Royal commission delivers damning interim report on defence and veteran suicide. Here’s what happens next

August 25, 2022

Photo: Darren England/AAPThe Royal Commission into Defence and Veteran Suicide has released its interim report after more than 1,900 submissions and 194 witnesses. It includes recommendations considered so urgent the royal commission is making them now (it still has two years left to run). After years of lobbying efforts by the veteran community, the government finally relented and established the royal commission in 2021. The royal commission noted the DVA had yet to determine more than 62,000 claims as of June 2022. The royal commission must stand up to this power in order to recognise and support those who serve their country.

The evidence presented and initial findings show how important the royal commission is.

The royal commission asks why it has taken so long for the ADF to change, despite decades of scrutiny. Photo: Darren England/AAP

The Royal Commission into Defence and Veteran Suicide has released its interim report after more than 1,900 submissions and 194 witnesses.

It includes recommendations considered so urgent the royal commission is making them now (it still has two years left to run).

After years of lobbying efforts by the veteran community, the government finally relented and established the royal commission in 2021. The evidence presented and initial findings justify how important it is.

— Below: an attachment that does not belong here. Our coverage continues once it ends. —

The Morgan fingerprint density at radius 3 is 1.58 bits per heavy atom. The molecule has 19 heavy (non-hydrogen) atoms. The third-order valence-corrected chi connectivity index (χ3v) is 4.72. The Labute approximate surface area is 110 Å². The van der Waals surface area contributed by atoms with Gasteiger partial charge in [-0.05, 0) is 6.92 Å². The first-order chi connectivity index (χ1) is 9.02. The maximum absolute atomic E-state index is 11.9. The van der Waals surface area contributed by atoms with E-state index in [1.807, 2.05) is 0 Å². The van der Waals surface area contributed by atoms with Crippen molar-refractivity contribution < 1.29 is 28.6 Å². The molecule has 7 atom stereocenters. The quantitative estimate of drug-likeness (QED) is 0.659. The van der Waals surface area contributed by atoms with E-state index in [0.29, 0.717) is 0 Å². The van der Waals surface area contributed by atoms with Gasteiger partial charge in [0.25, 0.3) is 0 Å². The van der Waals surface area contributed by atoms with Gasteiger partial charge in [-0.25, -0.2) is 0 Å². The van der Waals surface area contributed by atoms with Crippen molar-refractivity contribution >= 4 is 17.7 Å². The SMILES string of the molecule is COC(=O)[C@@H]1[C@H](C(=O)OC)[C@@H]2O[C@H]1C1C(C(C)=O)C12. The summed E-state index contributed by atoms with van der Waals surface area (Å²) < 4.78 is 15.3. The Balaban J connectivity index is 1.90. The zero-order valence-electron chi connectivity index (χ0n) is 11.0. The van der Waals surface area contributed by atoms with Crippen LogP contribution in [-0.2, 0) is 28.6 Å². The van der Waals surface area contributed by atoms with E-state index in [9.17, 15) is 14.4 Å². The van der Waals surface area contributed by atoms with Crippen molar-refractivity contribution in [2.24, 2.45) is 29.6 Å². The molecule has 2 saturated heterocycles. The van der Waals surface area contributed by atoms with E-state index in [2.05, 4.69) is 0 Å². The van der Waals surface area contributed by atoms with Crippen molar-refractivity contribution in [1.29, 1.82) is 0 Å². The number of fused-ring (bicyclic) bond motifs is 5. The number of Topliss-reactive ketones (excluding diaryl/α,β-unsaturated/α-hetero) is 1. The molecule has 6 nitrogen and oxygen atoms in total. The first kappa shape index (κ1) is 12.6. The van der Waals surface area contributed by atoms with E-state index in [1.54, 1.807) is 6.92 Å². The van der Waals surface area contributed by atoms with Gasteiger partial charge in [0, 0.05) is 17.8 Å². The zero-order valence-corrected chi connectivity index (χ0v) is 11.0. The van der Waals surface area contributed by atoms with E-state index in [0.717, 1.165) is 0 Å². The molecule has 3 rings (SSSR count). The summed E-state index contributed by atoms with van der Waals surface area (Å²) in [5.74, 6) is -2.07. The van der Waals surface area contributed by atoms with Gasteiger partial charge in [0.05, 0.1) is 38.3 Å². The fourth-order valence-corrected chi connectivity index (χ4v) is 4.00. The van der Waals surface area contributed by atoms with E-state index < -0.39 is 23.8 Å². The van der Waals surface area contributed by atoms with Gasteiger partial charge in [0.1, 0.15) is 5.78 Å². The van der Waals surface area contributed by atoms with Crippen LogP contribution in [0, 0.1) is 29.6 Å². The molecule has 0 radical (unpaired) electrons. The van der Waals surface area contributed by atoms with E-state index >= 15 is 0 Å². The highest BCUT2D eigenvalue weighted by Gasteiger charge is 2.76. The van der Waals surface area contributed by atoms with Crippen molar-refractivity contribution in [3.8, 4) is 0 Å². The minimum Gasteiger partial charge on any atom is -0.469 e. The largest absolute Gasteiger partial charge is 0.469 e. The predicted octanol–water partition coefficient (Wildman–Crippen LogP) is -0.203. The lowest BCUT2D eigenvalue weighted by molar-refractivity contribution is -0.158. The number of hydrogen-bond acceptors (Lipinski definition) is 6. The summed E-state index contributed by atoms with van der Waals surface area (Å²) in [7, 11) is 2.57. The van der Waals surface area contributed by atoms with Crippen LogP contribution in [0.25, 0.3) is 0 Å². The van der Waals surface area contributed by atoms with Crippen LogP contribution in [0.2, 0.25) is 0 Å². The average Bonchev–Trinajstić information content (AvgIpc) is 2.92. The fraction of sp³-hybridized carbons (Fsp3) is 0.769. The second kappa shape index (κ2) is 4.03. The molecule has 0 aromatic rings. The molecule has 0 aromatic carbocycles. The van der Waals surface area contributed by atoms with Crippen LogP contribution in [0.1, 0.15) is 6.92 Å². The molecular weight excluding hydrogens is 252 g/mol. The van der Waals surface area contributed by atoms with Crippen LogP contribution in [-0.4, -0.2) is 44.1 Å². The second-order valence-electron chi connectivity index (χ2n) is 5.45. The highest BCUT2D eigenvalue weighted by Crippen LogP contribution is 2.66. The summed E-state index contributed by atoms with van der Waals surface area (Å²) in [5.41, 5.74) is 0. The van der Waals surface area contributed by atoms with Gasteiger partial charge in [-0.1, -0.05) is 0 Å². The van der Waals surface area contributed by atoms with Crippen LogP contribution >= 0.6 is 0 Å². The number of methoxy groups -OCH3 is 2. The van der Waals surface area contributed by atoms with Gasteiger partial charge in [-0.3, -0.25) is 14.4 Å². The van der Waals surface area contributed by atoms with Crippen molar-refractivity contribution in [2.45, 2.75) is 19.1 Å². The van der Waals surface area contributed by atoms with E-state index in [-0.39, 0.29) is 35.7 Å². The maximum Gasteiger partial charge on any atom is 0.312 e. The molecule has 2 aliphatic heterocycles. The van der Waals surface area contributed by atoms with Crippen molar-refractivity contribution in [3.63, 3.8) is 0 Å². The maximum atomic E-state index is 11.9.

The interim report is a good start and we hope the problem of independence and accountability for the effects of the Australian Defence Force (ADF) culture and systems will be addressed.

A culture of tribalism and exclusion

Defence and veteran suicide is predominantly understood as a mental health issue. But an overemphasis on mental health neglects the impact institutional cultures and systems have on the wellbeing of service personnel.

Institutional abuse is a significant issue in the ADF. The hierarchical and closed character of the military provides environments where service personnel can harass and bully each other.

Cohesion and a sense of pride and loyalty in each unit are central to military effectiveness. But this can create the conditions for abuse.

As we told the royal commission, there’s often a culture of tribalism and exclusion in military settings. This is created by factors including hyper-masculinity, intense stigma against acknowledging injuries (physical or psychological), and the total authority commanders have over military life.

The military justice system permits commanders to use their discretion to discipline their subordinates, which can result in administrative violence. This refers to commanders using their authority arbitrarily to make the life of a subordinate unbearable.

From our own research into institutional abuse in the ADF, the effects of a closed system that perpetrates administrative violence against members can be a contributing factor in veterans self-harming.

We also consistently heard how these processes were used to further traumatise victimised members. We call this the second assault.

Moving from military to civilian

The royal commission recognises the importance of the transition from military to civilian life. Moving from the closed military institution to the open civilian world is a significant upheaval, with service personnel losing their sense of identity, purpose and belonging.

The ADF is very effective at socialising civilians into the military – it needs to direct that expertise to transitioning them safely out.

Another key focus of the interim report is the management of the Department of Veterans’ Affairs (DVA) and the claims system. When veterans leave the service the DVA manages their injuries.